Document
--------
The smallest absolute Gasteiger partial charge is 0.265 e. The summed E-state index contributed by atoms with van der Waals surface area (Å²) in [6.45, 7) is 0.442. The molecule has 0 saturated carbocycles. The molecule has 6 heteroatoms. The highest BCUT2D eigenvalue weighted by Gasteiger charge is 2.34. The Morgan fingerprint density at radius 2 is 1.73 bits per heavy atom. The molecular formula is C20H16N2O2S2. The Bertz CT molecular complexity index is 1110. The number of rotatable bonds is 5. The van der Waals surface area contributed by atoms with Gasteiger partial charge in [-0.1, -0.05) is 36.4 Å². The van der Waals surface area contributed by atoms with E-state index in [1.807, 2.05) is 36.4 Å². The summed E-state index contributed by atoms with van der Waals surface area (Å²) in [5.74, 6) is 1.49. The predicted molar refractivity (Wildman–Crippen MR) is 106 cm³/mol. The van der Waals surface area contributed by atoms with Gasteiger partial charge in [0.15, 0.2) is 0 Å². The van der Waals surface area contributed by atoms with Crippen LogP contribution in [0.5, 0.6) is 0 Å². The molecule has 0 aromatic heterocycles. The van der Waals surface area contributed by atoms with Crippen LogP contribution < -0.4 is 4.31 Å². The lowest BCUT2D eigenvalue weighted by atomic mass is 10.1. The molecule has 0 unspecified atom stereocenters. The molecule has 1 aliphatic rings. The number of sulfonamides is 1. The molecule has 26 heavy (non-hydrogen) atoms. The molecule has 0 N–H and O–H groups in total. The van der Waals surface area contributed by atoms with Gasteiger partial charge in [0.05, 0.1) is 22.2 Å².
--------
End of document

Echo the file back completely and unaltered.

The smallest absolute Gasteiger partial charge is 0.265 e. The summed E-state index contributed by atoms with van der Waals surface area (Å²) in [6.45, 7) is 0.442. The molecule has 0 saturated carbocycles. The molecule has 6 heteroatoms. The highest BCUT2D eigenvalue weighted by Gasteiger charge is 2.34. The Morgan fingerprint density at radius 2 is 1.73 bits per heavy atom. The molecular formula is C20H16N2O2S2. The Bertz CT molecular complexity index is 1110. The number of rotatable bonds is 5. The van der Waals surface area contributed by atoms with Gasteiger partial charge in [-0.1, -0.05) is 36.4 Å². The van der Waals surface area contributed by atoms with E-state index in [1.807, 2.05) is 36.4 Å². The summed E-state index contributed by atoms with van der Waals surface area (Å²) in [5.74, 6) is 1.49. The predicted molar refractivity (Wildman–Crippen MR) is 106 cm³/mol. The van der Waals surface area contributed by atoms with Gasteiger partial charge in [0.15, 0.2) is 0 Å². The van der Waals surface area contributed by atoms with Crippen LogP contribution in [0.5, 0.6) is 0 Å². The molecule has 0 aromatic heterocycles. The van der Waals surface area contributed by atoms with Crippen LogP contribution < -0.4 is 4.31 Å². The lowest BCUT2D eigenvalue weighted by atomic mass is 10.1. The molecule has 0 unspecified atom stereocenters. The molecule has 1 aliphatic rings. The number of sulfonamides is 1. The molecule has 26 heavy (non-hydrogen) atoms. The molecule has 0 N–H and O–H groups in total. The van der Waals surface area contributed by atoms with Gasteiger partial charge in [0.05, 0.1) is 22.2 Å².